Tips for Photographing Snowflakes


Photographer David Flores prepares us to capture snowflakes, now that winter is finally upon us. Flores addresses discusses aspects of the lens, camera settings, and shares composition tips. You are going to want to get close and work quickly, because snowflakes are small and tend to melt. We invite you to view our wide selection of instructional and informative videos at



Hey, thanks for these tips! I wanted to go out in a blistering snow and catch the snow blowing past the glow of a halogen street light and I wanted to play around with various effects, to include longer exposure to get the elongated line effects but I had a hard time with both the cold and with trying to shoot in manual and get enough light at a slower shutter speed. Does any of this make sense/ i'm new at this. Suggestions?


For assistance in shooting in cold weather with a DSLR or mirrorless camera, the Ruggard DSLR Parka Cold and Rain Protector for Cameras and Camcorders (Black), B&H # RUPACLB, would be a good accessory.  It is basically a jacket for your camera, and is insulated to keep the camera (and your hands) warm when shooting in cold weather.  It also protects the camera from snow, rain, mud, dust, and other environmental elements (an additional benefit if your camera is not weather-sealed).  I would also recommend keeping a few extra batteries on you, as cold weather zaps battery life.  Keep your spare batteries in an inside pocket in your jacket or in a pocket close to your body to keep them warm.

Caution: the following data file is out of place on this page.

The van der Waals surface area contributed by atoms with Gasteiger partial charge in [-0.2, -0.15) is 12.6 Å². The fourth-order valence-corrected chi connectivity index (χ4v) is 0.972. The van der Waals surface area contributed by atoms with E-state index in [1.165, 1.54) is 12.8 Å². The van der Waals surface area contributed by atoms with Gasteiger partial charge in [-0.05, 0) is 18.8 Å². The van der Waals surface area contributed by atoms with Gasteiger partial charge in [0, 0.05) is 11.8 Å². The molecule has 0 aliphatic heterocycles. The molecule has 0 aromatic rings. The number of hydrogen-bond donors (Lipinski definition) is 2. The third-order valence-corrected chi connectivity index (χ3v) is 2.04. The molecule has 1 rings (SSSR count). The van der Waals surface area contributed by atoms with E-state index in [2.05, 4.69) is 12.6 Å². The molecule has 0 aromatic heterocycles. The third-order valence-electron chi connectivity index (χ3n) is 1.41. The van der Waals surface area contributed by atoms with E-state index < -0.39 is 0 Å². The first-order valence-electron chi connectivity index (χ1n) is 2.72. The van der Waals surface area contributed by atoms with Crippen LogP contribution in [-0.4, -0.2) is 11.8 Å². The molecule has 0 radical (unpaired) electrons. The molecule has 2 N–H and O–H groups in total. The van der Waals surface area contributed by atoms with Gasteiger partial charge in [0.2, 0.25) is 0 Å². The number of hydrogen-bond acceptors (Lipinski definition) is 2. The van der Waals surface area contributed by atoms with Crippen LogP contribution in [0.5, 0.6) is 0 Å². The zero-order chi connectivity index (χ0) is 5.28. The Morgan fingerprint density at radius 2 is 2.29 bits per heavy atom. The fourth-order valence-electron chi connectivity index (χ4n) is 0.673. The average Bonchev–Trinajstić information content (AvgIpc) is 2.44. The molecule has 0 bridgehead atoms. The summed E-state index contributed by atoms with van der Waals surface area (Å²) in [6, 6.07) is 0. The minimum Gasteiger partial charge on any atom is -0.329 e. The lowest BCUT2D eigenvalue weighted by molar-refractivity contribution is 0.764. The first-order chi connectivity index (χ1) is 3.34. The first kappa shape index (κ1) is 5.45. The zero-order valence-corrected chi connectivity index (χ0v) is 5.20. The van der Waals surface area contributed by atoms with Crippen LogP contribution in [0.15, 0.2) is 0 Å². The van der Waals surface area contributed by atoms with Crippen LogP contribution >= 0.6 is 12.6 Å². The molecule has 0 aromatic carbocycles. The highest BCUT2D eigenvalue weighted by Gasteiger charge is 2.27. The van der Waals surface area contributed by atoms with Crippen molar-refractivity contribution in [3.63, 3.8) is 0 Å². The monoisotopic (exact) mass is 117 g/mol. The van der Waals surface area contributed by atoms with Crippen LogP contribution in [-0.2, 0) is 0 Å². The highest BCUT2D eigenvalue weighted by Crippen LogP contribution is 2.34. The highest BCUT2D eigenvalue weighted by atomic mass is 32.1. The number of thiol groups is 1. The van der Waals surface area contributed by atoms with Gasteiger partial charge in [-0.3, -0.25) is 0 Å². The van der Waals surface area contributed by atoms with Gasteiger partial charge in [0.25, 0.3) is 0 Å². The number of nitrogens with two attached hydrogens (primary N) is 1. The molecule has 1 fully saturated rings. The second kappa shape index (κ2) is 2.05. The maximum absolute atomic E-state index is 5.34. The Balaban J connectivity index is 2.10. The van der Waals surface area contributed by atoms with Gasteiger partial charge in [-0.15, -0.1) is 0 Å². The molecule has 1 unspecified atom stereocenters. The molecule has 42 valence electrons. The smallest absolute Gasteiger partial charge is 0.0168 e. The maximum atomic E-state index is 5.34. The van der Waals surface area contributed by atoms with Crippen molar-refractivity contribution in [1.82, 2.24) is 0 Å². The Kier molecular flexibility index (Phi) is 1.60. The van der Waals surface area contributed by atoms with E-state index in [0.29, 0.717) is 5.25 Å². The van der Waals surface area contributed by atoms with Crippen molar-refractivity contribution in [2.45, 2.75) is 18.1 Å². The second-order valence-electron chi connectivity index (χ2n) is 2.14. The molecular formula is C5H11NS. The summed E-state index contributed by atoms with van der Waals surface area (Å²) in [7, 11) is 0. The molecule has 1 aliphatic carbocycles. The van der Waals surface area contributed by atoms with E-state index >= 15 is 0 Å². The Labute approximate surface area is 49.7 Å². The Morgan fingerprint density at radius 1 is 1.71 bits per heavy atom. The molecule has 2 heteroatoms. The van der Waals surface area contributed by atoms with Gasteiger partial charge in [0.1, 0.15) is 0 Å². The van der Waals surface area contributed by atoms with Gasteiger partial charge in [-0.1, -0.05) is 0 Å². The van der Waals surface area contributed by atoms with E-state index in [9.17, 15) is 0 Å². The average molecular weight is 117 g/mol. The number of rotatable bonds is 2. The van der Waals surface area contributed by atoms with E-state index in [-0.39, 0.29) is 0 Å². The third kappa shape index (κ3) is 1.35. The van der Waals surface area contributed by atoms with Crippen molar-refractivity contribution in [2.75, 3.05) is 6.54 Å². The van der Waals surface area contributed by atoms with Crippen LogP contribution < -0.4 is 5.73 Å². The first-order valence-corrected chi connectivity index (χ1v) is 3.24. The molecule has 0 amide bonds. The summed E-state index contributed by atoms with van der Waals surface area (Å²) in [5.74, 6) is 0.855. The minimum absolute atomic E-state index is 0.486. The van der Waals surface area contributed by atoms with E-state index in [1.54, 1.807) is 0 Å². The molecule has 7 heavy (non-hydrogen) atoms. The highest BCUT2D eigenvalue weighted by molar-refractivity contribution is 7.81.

Trying to get snow to make long line effects can be difficult as snow does not generally fall in a straight line.  However, a few tips would be to mount your camera on a sturdy tripod and use a lens with a medium or long focal length, which will help compress the falling snow.  You would also want to shoot in Shutter Priority mode or Manual mode so you can set your own shutter speed.  Which shutter speed you use will both depend on how fast/hard the snow is falling, and if there is any wind blowing (and if so, how strong the wind may be).  With all these variables, it will require some experimentation.  However, I would recommend trying shutter speeds between 1/80 sec to 1/15 sec, depending on the factors.  Using the halogen light to side-light or back-light the falling snow can create some interesting effects.  In low-lighting, you may need to use a higher ISO setting to retain the shutter speed to get the size streaks you wish to capture.